There is a saying we have in the photo industry; the best camera is the one you have with you. Today with smartphones having high pixel counts and multiple lenses you may think that cameras are a thing of the past.That could not be farther from the truth. Yes, a smartphone is great when you’re out with family or friends and you want to grab a quick photo for memory’s sake or if you want to take a photo to remember which kind of food product your wife wants you to get. Grab your phone. But if you want great looking photos, ones that you will cherish for years to come, a camera is your best tool for the job and here is why:
1. Image quality. When you take a photo with your phone it looks good or even great on your phone. This does not mean it will look great even as a 4x6 print. First your phone processes the image.Increasing colors, contrast, and exposure all out of your control. Sometimes it hits the mark, other times they fail, and you can’t change it after the fact.Phones also have much smaller sensors and lenses. Light is the key to great photos and small lenses and sensors just can’t gather the light like a camera.
2. They are not ergonomically designed for taking a photo. A phone is small and slim. Great for putting in your pocked but not so great for holding it steady and up in front. How many times have you fumbled with your phone? A camera has a grip, a shutter button right under your finger.They have been developed for almost two hundred years to make it easy to take a photo.
3. A phone screen is not ideal for taking photos. A camera has a view finder where you put your eye up to it blocking out other light, so you see the image best without glare. Yes, cameras also have flat screens on the back, so you really have two options. The LCD display on a lot of cameras even rotate or angle so you can view from different heights.
4. Smartphone flashes are just bad. It’s the same light as the phone’s flashlight. A cameras flash has more power and more control. You have options to shut off camera flashes, so your photos don’t make everyone look like a surprised deer in the headlights.
5. Shallow depth of field or if you like, bokeh! Depth of field is where your subject is in focus and the background is out of focus. You will hear the word Bokeh used a lot. It is a Japanese word meaning the quality of the out of focus blur. Your phone can fake this by doing select area blurring and sometimes it gets it wrong, but areal lens does this by physics and looks great. One day your cell phone may get closer to a real lens, but for today, a lens is king!
6. Cameras take superior selfies. Come on, admit it, we all take selfies. At the Grand Canyon, Taylor Swift concerts, with the family. We want to be in the picture and sharing it with our family and friends(and maybe on social media to show what a fabulous time we’re having.) The front camera people use on their smartphones to take selfies are not the high megapixel multi sensor and lens they advertise, it’s a small one on front usually wide angle which is not the most flattering. It’s a little more of a hassle to transfer your photo form the camera to the phone to share, but it’s with eye-detecting auto focus, high resolution, great optics…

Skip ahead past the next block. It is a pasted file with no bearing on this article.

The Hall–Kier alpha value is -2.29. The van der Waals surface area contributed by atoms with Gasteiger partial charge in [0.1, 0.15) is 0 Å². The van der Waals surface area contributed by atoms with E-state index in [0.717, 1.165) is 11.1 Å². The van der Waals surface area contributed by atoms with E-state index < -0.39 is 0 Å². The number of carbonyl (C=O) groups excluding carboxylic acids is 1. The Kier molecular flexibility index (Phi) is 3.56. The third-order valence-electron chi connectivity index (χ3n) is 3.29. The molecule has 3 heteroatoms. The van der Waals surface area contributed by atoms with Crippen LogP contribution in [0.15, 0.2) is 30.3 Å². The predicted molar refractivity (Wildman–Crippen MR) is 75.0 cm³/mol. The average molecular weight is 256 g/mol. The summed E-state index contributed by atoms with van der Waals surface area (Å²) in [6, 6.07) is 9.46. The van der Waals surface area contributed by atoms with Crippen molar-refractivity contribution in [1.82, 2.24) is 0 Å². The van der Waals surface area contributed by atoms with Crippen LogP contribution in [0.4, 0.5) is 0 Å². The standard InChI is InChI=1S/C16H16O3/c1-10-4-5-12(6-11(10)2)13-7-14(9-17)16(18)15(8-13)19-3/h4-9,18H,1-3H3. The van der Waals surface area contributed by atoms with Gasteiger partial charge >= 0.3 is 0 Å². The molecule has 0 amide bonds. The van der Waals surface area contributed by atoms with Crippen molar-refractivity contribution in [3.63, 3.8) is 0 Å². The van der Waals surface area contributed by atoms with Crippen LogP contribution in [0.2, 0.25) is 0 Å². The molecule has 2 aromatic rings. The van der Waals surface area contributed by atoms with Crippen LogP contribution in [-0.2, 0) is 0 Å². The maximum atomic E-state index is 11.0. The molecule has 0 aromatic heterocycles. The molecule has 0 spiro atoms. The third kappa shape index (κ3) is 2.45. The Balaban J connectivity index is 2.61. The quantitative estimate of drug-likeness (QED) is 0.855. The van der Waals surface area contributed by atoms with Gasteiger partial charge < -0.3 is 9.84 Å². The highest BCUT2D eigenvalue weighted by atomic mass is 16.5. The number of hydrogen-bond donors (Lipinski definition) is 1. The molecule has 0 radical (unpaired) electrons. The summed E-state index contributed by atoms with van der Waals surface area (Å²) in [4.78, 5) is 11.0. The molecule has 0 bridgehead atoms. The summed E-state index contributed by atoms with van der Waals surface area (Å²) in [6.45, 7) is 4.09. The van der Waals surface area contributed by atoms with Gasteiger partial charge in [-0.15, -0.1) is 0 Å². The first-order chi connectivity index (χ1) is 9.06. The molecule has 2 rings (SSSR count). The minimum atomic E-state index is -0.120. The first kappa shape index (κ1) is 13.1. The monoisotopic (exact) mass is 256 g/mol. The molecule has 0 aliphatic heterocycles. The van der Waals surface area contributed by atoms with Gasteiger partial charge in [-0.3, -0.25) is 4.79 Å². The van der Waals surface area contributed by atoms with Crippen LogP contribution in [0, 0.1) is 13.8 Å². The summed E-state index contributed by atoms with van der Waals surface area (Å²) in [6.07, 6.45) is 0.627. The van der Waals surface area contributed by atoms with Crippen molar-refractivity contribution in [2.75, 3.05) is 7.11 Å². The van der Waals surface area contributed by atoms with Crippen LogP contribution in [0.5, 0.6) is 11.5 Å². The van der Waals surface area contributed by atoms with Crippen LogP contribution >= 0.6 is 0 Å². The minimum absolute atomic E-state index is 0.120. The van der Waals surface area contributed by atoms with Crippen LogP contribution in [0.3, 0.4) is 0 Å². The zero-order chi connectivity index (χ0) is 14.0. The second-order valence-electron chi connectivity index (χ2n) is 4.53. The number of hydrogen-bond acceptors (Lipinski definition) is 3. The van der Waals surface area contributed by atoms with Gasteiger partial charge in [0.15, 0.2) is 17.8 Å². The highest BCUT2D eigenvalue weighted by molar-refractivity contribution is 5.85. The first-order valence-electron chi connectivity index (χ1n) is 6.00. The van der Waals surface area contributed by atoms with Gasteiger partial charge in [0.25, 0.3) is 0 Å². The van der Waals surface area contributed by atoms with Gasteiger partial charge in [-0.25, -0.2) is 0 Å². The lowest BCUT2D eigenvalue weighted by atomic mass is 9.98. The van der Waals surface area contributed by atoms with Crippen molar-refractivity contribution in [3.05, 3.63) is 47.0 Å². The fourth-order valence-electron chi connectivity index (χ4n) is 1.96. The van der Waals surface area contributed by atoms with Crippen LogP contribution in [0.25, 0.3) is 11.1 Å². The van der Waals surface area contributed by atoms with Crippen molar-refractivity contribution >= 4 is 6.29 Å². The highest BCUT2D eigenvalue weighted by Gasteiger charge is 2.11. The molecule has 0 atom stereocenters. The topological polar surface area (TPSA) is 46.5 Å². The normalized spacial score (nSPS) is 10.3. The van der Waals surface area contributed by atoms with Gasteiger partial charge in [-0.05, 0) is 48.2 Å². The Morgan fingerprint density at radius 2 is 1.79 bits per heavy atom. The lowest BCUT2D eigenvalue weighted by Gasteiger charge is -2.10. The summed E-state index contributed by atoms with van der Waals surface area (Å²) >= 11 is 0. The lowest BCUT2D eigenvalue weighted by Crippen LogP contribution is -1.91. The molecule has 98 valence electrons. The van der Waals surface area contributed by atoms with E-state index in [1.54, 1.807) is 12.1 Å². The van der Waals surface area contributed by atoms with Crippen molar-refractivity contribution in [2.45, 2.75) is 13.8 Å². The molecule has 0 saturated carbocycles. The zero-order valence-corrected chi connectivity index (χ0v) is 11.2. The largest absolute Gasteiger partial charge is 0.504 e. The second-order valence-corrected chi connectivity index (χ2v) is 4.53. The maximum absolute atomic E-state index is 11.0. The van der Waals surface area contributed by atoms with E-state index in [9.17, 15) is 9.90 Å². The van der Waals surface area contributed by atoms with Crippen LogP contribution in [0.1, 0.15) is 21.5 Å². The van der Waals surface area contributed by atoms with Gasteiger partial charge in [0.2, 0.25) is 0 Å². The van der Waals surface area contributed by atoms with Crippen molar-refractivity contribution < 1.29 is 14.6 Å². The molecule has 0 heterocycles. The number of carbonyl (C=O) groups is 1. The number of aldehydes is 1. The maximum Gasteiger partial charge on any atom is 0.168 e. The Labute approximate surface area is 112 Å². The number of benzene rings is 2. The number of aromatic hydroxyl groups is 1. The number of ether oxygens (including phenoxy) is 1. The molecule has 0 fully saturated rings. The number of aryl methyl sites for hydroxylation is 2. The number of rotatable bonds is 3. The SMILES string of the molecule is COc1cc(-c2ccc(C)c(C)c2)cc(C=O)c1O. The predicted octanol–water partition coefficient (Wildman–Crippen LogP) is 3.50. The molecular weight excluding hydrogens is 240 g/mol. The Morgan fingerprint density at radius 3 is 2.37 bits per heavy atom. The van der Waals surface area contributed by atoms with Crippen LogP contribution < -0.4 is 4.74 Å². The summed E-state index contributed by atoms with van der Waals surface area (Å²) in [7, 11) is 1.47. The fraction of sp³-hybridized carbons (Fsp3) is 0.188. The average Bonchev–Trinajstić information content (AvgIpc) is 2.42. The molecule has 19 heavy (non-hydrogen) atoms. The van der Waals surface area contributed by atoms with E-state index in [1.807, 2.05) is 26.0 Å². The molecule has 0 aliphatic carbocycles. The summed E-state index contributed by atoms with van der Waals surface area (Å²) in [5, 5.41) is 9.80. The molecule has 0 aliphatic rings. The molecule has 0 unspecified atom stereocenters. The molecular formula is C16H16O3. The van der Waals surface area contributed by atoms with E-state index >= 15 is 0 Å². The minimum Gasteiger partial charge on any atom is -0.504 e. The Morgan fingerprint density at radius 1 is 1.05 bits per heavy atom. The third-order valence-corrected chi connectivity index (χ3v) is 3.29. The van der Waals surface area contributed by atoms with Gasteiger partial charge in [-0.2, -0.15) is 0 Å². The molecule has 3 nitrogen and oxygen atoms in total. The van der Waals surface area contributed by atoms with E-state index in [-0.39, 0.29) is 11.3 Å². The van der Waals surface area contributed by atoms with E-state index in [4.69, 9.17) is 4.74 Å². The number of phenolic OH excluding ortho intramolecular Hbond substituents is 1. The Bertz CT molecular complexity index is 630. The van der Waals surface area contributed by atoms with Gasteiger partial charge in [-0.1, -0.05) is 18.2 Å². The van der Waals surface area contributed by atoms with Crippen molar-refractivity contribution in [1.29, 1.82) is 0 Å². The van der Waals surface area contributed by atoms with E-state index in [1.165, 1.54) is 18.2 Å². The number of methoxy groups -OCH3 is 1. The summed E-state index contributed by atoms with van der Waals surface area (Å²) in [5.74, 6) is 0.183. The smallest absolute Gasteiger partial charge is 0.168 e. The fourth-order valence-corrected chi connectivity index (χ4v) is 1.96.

7. Let’s talk about lenses. First, the quality of a camera lens has been refined for a long time. They are the highest quality optical glass in their lenses, and they are large to allow as much light in as possible. A smartphone has a small lens. It’s like looking through squinted eyes. Cameras gives you lots of lenses to choose from for your camera making sure you have the optimal optics for the subject you are photographing. Be it an85mm f/2.8 for portraits to a 15mm f/22 for landscapes, or a fast 150-600mm for wildlife and sports.
8. The right tool for the job. Swiss army pocketknives can do it all, but not well. They have scissors that are impossible to use, a saw that can cut a twig, and a tooth pick I lost the second day I had my knife. Your smartphone can do a lot and is great in a pinch. But like the Swiss Army knife, if I want to cut some wood, I’m grabbing a chainsaw. If you want to capture your vacation, special moments, or go out and take photos of wildlife, the camera is the tool for the job.
There are some draw backs cameras have compared to smartphones. You can’t surf the internet or call a friend on your camera. You will have to download your images from the camera to get them printed (see our blog “The Importance of Making Prints”), and it is extra stuff you need to take with you. There are small light cameras that will not take a lot of room and still give you the advantages of a dedicated camera from Fuji, Olympus, and Lumix (even Canon and Nikon have some small compact cameras). Smartphones also process your image as I talked above, where you can process your camera photos to get the most out of them and that can make a world of difference.
In the end, the camera you have in your hands is the best camera to take photos with. But if you’re hoping to capture high quality photos to share and keep treasured memories with, using the best tool is always the best option.